The new institutional economics offers one of the most exciting new agendas in economics - the economic analysis of the evolution of institutions. Yet a careful ...of what is meant by evolution has been missing. This book fills this lacuna. It focuses on three of the approaches which are cental to the new institutional economics: * the new theory of the firm, with particular emphasis on Oliver Willamson's transaction cost economics * evolutionary economics, taking the work of Nelson and Winter as the benchmark * game theoretic accounts of the spontaneous evolution of conventions and institutions inspired by Hayek The analysis shows that attempts to group these approaches under the same broad heading conceals many important differences. Not the least of these are the different meanings given to such key concepts as 'institution' and 'evolution'. Despite these differences, the book does identify two evolutionary mechanisms that govern processes of economic change in each of the approaches which is discussed.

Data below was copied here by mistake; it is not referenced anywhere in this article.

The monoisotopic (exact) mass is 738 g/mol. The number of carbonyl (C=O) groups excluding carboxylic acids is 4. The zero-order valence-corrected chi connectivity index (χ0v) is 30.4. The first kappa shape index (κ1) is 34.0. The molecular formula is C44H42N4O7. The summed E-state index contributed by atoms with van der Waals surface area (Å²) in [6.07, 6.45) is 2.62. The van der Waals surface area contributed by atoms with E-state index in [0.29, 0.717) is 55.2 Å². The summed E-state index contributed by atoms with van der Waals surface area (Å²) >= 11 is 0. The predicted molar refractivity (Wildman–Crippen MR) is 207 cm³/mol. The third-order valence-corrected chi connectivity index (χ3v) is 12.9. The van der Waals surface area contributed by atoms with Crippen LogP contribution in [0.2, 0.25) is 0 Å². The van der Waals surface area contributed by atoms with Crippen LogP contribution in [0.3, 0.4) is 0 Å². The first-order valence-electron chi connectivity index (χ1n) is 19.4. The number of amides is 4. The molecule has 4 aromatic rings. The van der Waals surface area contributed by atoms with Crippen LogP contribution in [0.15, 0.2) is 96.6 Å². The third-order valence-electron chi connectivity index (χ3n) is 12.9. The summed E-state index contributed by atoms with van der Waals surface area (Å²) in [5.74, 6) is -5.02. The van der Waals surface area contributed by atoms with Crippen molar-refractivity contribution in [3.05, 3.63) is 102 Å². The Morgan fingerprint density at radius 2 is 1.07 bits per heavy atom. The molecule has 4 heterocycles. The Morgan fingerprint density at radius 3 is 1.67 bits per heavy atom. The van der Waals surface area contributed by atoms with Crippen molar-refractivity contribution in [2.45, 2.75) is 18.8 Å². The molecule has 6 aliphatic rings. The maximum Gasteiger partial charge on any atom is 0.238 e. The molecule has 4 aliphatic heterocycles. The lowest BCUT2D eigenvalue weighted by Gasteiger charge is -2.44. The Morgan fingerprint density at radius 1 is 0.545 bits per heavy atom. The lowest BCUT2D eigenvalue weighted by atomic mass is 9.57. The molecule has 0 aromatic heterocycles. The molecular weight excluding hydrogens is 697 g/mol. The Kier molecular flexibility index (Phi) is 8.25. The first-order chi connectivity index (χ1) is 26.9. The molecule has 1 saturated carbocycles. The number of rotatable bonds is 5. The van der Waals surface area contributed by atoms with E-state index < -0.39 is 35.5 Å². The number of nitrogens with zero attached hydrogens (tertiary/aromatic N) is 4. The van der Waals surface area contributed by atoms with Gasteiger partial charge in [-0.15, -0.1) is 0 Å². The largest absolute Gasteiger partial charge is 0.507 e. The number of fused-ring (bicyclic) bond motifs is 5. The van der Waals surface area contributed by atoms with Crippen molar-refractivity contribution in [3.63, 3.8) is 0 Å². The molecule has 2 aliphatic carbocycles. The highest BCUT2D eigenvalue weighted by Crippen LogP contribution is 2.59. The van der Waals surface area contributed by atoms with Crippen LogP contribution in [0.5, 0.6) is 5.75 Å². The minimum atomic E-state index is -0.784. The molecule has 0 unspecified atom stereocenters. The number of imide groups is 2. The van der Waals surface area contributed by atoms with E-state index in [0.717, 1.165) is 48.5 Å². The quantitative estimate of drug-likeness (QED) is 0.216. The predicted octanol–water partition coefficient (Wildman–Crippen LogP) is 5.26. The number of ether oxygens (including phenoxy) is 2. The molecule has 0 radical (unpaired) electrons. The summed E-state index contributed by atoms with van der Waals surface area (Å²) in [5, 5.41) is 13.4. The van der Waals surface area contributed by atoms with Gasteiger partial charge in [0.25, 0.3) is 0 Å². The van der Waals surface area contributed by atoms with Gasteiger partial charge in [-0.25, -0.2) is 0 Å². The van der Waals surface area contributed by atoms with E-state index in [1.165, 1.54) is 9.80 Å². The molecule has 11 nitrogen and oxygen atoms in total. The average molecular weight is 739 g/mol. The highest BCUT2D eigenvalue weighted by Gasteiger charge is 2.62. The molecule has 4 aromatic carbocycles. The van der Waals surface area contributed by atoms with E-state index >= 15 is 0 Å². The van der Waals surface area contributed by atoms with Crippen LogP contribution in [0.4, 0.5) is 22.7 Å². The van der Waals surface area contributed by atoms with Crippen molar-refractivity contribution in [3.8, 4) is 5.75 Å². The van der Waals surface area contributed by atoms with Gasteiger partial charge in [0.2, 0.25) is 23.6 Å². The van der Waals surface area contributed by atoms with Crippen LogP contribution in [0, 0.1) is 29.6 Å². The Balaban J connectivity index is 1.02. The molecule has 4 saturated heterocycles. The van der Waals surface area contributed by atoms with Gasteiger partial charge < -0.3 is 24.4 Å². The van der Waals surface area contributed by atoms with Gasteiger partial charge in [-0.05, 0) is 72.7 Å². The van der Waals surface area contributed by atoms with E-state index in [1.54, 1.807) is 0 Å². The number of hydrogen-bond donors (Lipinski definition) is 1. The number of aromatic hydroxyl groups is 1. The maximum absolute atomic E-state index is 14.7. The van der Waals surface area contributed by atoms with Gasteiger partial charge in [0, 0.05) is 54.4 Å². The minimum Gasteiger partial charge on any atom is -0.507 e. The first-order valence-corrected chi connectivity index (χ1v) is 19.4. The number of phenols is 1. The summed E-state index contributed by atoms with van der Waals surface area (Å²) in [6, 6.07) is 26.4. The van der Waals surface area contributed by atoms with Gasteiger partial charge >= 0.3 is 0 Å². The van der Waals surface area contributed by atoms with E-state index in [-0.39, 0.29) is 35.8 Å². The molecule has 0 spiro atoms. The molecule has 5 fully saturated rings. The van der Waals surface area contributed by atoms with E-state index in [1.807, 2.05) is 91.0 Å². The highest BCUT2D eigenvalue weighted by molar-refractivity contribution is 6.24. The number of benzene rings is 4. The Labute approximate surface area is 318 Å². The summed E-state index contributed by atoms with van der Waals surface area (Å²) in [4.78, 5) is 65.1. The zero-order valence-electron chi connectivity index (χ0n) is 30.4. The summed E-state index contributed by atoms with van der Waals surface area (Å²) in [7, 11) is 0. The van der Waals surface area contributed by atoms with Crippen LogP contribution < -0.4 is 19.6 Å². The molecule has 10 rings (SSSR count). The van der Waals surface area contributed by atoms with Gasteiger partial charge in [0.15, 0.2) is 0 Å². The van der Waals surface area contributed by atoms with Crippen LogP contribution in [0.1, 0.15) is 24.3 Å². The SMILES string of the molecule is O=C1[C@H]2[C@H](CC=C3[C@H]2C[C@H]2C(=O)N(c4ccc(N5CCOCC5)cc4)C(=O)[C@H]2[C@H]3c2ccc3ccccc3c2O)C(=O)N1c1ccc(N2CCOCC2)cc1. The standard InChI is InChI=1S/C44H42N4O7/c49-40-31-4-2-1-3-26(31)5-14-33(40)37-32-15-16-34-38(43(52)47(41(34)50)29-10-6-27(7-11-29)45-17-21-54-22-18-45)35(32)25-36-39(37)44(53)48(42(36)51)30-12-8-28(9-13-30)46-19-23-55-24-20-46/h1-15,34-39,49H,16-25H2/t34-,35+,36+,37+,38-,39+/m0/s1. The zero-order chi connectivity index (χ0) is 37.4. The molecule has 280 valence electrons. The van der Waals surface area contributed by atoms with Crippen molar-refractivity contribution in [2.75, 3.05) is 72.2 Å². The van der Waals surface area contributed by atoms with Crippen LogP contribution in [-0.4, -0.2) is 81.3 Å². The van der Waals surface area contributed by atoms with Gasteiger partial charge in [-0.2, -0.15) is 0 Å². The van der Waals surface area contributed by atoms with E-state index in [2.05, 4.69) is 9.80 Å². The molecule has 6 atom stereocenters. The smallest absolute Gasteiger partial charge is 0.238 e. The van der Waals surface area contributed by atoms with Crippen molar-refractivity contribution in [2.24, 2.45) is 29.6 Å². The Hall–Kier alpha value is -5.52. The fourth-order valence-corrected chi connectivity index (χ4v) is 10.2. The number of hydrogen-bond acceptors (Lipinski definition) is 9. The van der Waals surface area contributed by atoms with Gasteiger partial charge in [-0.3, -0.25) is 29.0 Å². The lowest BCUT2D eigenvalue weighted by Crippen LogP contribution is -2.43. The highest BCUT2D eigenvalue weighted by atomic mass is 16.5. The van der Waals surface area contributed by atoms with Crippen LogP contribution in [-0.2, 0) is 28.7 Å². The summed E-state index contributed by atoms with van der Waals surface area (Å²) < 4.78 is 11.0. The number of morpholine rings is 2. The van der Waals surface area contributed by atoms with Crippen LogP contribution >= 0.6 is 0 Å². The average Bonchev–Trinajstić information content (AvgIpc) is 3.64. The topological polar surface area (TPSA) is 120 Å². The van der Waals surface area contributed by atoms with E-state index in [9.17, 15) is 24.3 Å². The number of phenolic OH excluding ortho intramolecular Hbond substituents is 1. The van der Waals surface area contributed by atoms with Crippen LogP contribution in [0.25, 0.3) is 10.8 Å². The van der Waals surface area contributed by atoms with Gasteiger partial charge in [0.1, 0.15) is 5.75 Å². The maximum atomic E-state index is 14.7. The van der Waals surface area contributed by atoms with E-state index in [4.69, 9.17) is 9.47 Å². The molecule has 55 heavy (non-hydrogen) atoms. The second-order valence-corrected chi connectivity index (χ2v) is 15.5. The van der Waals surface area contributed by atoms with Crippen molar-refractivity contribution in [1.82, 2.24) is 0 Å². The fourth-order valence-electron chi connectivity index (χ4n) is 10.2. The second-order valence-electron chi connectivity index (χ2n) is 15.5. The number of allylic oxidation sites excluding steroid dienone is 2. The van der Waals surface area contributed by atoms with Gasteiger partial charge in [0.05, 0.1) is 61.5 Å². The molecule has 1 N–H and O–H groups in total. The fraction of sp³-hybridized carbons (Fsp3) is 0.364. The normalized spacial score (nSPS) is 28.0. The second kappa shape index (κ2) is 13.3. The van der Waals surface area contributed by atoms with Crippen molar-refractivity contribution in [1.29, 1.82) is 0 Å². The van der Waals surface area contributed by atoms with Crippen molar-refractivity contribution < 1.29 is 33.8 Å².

Drawing on recent work in biology and philosophy of science the author identifies some unresolved issues in attempts to transfer the concepts of evolutionary biology to economics. The book poses questions which no self-conscious economist working on evolutionary issues can afford to ignore